Spending a week cruising the Dalmatian Coast

By Bill Reed
This article appears on page 20 of the July 2019 issue.
Each night we would dock at some wharf and stay there during the night. The boats would “raft up,” and we had to walk through several boats to get to ours.

Last month, I recounted the 9-day trip my wife, Betty, and I took to Slovenia and Croatia. This month, I’ll concentrate on the 7-day trip down and up the Dalmatian Coast, from Split to Dubrovnik and back to Split, that we took immediately after.

When our excellent trip to Slovenia came to an end, our guide, Sanjin, dropped us off in Split. It was there that we boarded a fairly small (by cruise-ship standards), 32-passenger boat for a trip booked with Adventure Life (Missoula, MT; 800/344-6118, adventure-life.com), a company we have traveled with before and liked. We paid $3,180 for two.

The boat, the Kapetan Bota, was captained by its owner, and some of his four daughters worked on board. There were a couple of deckhands who seemed to race around and do a lot of things, but, mostly, they were just nice to us, as was the whole crew.

The harbors of the islands we visited generally had four to eight similar boats anchored in each. In the larger harbors, giant cruise ships docked and their passengers immediately filled up all the little alleys, coffee shops and sidewalk restaurants, of which there were many. At about 6 p.m., the crowds would disappear back into their ships, and the towns seemed to breathe and slow down.

This was the first time Betty and I had traveled on a family-run ship of this size (it was 125 feet long), and we would do it again in a heartbeat. Having the owners on the boat ensured that everything was done well. The cabins and common areas were clean, the paint was fresh, and the service was excellent.

The small number of people on board meant that we interfaced with everybody in one way or another.

Starting in Split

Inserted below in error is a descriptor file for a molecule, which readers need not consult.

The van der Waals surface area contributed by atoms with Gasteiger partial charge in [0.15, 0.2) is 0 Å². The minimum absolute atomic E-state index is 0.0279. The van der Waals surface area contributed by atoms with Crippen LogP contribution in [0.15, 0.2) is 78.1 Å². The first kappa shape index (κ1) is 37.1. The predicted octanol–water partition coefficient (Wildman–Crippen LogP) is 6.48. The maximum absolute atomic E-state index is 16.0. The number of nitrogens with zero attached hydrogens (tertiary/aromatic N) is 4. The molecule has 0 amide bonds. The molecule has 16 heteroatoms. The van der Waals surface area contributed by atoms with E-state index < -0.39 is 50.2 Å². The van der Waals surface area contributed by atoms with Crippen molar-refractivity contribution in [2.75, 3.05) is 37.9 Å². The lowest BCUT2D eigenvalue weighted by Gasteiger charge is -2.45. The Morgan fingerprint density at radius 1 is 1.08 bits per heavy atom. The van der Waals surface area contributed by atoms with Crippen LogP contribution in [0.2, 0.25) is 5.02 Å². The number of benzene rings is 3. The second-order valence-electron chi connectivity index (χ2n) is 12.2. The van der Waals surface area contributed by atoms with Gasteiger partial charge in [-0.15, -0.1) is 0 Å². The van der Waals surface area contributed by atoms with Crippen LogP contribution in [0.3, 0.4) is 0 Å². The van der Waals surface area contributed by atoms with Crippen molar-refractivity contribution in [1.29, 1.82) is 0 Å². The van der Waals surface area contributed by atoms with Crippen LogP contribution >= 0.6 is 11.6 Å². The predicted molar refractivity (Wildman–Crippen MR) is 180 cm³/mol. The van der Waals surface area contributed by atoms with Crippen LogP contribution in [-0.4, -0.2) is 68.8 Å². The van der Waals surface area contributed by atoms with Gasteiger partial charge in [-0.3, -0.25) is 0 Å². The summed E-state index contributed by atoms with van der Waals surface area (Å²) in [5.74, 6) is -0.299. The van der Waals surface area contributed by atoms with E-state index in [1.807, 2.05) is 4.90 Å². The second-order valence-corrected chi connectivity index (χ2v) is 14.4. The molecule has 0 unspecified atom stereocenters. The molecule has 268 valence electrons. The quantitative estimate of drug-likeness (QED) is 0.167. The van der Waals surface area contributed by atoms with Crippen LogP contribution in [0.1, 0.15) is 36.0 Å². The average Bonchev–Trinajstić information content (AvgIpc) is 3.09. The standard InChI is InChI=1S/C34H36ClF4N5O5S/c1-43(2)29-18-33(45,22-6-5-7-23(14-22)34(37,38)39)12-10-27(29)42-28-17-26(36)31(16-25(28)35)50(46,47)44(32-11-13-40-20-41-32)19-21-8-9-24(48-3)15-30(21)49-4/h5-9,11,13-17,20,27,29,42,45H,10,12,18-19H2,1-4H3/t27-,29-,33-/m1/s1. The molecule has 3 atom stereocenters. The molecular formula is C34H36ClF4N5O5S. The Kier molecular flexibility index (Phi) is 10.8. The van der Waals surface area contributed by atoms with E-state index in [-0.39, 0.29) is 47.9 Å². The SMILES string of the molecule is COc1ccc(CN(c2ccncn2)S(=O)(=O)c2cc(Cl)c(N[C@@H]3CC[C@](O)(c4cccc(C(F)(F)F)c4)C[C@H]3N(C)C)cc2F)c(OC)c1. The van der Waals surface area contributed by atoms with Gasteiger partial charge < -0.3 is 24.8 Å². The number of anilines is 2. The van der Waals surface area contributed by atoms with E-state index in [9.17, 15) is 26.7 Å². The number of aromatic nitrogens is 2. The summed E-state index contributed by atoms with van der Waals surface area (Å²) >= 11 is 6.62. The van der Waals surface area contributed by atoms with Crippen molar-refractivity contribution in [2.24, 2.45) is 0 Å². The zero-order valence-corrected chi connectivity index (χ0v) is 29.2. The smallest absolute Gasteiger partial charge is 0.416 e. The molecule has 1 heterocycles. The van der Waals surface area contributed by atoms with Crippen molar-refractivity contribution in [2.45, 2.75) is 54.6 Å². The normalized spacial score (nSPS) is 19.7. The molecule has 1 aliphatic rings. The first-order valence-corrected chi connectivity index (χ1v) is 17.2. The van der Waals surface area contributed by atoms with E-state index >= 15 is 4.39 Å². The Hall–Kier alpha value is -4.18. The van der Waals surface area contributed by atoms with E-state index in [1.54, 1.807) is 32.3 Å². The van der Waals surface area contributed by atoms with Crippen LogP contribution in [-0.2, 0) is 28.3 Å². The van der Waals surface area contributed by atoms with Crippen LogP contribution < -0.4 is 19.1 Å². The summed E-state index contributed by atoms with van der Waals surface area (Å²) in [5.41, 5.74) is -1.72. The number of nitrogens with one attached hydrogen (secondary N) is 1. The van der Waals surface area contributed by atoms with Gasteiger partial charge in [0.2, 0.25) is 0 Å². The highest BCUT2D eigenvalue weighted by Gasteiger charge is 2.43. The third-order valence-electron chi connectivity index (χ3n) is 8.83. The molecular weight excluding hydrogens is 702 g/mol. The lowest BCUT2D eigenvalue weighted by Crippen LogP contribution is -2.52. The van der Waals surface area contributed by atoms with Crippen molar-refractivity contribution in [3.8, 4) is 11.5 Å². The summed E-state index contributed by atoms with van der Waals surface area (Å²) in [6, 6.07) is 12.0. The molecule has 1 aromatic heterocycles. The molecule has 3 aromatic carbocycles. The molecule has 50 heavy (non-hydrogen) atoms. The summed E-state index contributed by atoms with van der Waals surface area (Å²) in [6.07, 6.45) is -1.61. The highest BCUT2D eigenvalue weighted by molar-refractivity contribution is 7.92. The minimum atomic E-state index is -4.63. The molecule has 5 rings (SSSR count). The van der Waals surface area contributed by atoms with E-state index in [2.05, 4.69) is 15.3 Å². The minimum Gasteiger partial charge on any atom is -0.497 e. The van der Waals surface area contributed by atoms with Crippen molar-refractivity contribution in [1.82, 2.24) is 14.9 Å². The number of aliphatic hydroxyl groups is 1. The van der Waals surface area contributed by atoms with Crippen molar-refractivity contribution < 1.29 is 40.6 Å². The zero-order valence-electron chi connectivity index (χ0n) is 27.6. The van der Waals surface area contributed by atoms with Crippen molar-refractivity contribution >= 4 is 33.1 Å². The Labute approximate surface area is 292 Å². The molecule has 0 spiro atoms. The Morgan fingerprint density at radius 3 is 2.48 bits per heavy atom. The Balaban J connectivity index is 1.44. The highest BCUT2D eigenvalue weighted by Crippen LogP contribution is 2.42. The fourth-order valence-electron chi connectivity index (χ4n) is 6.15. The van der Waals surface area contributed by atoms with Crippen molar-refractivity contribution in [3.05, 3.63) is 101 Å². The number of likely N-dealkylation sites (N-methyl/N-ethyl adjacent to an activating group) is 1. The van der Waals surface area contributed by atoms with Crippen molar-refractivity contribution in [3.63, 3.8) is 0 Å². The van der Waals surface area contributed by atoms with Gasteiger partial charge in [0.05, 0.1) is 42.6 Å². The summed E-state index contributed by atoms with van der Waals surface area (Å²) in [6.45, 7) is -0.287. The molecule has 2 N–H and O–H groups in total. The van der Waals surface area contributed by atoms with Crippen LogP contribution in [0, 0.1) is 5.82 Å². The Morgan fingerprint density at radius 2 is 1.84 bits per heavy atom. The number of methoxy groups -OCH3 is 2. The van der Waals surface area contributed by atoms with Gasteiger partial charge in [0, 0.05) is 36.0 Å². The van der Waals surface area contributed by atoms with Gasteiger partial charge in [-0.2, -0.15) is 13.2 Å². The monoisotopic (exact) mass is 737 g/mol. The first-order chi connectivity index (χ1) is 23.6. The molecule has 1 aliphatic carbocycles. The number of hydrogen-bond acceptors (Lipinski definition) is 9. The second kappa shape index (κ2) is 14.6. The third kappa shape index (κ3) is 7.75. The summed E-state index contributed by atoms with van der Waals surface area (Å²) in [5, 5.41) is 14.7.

Croatia is a place that has changed hands over and over throughout history. It is a place where different ethnic groups have vied for dominance and different religious groups have fought for control.

On the good side, every invasion and/or migration has left its mark on the cities and towns through its architecture and the attitude of the people themselves. This gave us a unique setting in which to spend seven relaxing days while getting a feel for what a medieval town might have looked like.

Split, where we started, was like any big town that draws visitors to its sites. It is where Diocletian built his palace, much of which still stands, now taken over by the residents of the city. It still has its very narrow, winding streets paved in cobblestones, with stone buttresses every now and then to keep the buildings from collapsing in on one another.

Diocletian’s Palace covers several city blocks, and it is still a functioning center. The stones Diocletian put down for his streets and buildings are still there. The 300 or so people who live within the palace walls live in the same stone structures Diocletian’s entourage lived in. You can imagine the transformation of a living city from AD 305 to now — 1,700 years, and very little, really, has changed except the people.

Thinking of all the things that had changed, were discovered, were invented and were destroyed or lost during those 1,700 years while sitting in that very place was significant.

Split is picturesque and, when the big tour boats leave, very nice to walk through, with an endless variety of shops, restaurants and ice cream vendors. Right along the waterfront, there was the usual line of curio shops and more ATMs than I had ever seen in my life. They were everywhere! (Croatia uses the kuna and will not accept any other currency, which might explain the ATMs.)

It was neither a cheap nor expensive place to visit. I never felt we paid too much, and I never thought we were getting a really good deal. It all seemed fair to me.